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Old Feb 17, 2005, 10:22 AM
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FREDERICK, MD
Joined Jul 2003
197 Posts
Why does a nose heavy plane climb during a dive test?

This seems counter-intuitive; I would expect a tail heavy plane to want to nose-up when the stick is released. I posed this question to two of my flying friends, (what would a tail heavy plane do in a dive test), and both quickly answered the question wrong! Can anyone enlighten us on this?
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Old Feb 17, 2005, 10:51 AM
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Andy W's Avatar
Marietta, GA
Joined Jun 1999
43,312 Posts
Because if it's nose heavy, you have 'up' trimmed into the elevator to compensate. When you put it in a dive, this trim causes the model to 'recover'..

You can also perform this test inverted (if you have the skill!) to ensure it's accurate..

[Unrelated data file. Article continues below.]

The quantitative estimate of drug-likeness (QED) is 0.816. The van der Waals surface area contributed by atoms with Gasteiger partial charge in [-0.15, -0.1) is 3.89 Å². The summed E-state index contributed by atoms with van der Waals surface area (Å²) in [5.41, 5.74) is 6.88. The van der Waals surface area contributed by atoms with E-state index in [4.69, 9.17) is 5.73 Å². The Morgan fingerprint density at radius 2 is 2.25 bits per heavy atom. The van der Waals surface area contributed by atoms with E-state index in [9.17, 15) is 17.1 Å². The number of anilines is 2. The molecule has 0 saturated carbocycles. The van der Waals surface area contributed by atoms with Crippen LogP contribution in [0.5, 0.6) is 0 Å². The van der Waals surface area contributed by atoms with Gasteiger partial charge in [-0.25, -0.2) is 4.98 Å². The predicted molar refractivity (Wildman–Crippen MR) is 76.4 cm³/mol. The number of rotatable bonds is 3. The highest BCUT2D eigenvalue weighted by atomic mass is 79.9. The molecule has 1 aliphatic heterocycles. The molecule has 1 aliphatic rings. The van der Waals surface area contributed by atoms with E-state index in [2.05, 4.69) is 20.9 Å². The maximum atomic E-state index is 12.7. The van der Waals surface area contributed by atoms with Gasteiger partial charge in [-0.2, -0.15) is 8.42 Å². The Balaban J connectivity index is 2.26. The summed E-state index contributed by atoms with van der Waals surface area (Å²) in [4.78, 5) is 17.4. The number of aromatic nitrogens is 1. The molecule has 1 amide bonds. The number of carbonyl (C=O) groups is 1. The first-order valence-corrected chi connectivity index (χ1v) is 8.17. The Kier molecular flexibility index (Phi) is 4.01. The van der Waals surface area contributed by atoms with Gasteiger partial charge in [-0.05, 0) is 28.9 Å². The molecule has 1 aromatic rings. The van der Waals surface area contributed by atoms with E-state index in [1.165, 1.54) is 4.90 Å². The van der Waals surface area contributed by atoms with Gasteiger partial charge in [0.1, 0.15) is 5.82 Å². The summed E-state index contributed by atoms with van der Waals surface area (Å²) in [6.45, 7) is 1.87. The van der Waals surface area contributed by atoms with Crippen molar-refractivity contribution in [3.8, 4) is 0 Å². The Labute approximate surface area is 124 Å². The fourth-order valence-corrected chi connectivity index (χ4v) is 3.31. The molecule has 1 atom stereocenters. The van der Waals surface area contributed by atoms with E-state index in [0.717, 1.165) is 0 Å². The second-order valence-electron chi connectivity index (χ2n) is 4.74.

..a
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Old Feb 17, 2005, 11:38 AM
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FREDERICK, MD
Joined Jul 2003
197 Posts
Thanks! That was the only reason I could think of, at least I haven't totally lost my mind yet!
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Old Feb 17, 2005, 02:07 PM
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BMatthews's Avatar
The 'Wack, BC, Canada
Joined Oct 2002
11,616 Posts
If it helps remember that weight distribution (nose or tail heavy) is constant but the trim needed to compensate is sensitive to speed. So the nose heavy model pitches up when it goes faster.
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Old Aug 06, 2005, 06:54 AM
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Viktoria, British Kolumbia, Kanada
Joined Feb 2005
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I like the way Andy put it. Most of us would understand it best that way, I think.
Also, I think it's mostly due to the relationship between cg and cl and how cg has less effect in a dive because of the change of angle (gravity is acting, in a 90-degree dive, totally differently than in "normal" flight).
Still, with respect to inertia, not gravity, the dive angle would make no difference. Wow, this stuff is compllicated.
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